- The Group for the East End
joined with over 20 organizations from the environmental and health communities to protect Long Island's drinking water supply. These groups are urging the New York State Department of Environmental Conservation (DEC) to use its legal authority to ban the three pesticides that are most prevalent in Long Island's drinking water supply.
These toxic chemicals are making their way into the underground water supply or into our local surface waters, posing threats to the health of humans and animals. The solution is clear - ban the most harmful pesticides and create a plan to eliminate all pesticides from Long Island's drinking water supply. The DEC has legal authority to adopt a zero tolerance policy for pesticides in groundwater within the Long Island Pesticide Use Management Plan, and environmental advocates are calling for action. A letter of comment on the DEC's most recent plan was submitted by all groups on January 6, 2012.
"The science of pesticide development and standards for application must evolve over time if we are serious about protecting human and environmental health, and creating a safe and sustainable agricultural future for Long Island," said Bob DeLuca, President of Group for the East End.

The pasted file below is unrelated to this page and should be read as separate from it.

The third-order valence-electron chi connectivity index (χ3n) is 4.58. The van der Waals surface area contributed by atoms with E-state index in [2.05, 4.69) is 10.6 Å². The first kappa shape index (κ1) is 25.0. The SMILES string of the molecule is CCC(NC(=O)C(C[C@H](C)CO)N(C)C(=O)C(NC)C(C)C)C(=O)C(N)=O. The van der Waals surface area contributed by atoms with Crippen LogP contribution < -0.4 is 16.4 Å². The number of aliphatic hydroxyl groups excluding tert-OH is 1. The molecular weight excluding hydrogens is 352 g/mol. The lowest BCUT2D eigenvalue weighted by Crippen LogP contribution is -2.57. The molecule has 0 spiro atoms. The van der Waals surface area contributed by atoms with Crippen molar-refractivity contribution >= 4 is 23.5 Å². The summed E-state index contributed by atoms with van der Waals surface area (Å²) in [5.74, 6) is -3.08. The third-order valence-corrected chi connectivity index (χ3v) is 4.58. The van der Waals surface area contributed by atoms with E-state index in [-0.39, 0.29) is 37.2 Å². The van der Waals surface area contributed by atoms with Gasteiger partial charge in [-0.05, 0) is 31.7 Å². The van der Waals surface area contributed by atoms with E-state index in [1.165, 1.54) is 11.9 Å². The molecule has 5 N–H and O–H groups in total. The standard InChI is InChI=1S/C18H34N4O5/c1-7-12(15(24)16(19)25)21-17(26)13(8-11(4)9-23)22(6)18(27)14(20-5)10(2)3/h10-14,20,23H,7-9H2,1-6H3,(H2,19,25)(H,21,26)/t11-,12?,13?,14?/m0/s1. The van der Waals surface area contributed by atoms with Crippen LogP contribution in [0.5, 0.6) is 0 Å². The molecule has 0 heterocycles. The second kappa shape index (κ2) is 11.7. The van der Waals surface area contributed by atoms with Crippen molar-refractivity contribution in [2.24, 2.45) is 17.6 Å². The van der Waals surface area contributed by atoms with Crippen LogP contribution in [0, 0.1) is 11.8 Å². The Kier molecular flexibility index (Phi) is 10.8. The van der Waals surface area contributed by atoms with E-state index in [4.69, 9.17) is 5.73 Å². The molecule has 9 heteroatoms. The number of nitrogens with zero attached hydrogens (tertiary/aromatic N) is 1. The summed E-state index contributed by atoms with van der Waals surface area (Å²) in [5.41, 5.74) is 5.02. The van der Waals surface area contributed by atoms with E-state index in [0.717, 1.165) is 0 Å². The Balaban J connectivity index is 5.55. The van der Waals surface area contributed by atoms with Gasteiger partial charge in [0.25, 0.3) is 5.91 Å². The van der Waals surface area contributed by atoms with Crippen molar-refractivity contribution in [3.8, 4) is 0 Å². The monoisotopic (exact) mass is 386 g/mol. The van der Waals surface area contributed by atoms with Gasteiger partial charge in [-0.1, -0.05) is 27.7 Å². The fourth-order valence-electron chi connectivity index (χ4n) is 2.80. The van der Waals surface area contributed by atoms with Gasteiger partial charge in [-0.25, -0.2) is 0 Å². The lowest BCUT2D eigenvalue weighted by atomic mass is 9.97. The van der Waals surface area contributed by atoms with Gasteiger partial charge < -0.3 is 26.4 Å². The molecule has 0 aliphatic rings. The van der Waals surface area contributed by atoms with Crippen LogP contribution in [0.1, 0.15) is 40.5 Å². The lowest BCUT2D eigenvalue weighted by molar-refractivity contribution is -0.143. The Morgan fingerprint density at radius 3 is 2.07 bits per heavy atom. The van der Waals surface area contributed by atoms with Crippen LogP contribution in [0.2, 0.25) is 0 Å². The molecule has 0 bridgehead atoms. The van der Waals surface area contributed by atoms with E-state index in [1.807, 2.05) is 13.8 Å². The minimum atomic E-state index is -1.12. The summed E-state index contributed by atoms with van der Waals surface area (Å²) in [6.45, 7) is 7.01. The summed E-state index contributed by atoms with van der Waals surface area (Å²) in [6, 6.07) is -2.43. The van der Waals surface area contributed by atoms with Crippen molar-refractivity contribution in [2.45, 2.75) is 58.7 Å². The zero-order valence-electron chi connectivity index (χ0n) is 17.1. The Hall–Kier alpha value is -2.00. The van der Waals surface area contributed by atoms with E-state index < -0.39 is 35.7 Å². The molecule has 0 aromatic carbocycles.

A total of 123 pesticides have been detected by the DEC in drinking water wells on Long Island. Among the most prevalent and toxic are atrazine, metalaxyl, and imidacloprid. Though it was banned in Europe, atrazine is one of the most widely used herbicides in the U.S. and has been linked to cancer. Metalaxyl is a fungicide that can cause kidney and liver damage, and it is toxic to birds. Imidacloprid, a chemical that is toxic to fish and shellfish, is found in many common products for lawns, pets, and in households. This chemical has been found in wells clustered throughout the North Fork of Long Island, with some wells revealing imadacloprid in concentrations that exceed drinking water standards by 800 percent.
"When the pesticide Temik was found in over 1,000 Long Island wells in 1979, we learned that local conditions can have a major impact on the fate of pesticides in our environment," said DeLuca. "Today, we face a rising level of new pesticide threats to Long Island's drinking water and we must confront these threats with the same conviction that got Temik out of the local market nearly 35 years ago."
Organizations involved in this endeavor include ABCO, Citizens Campaign for the Environment, Friends of the Bay, Group for the East End, Sierra Club LI Group, Long Island Pine Barrens Society, and Sustainability Institute at Molloy College.
Group for the East End protects and restores the environment of eastern Long Island through education, citizen action, and professional advocacy.
For more information, click here.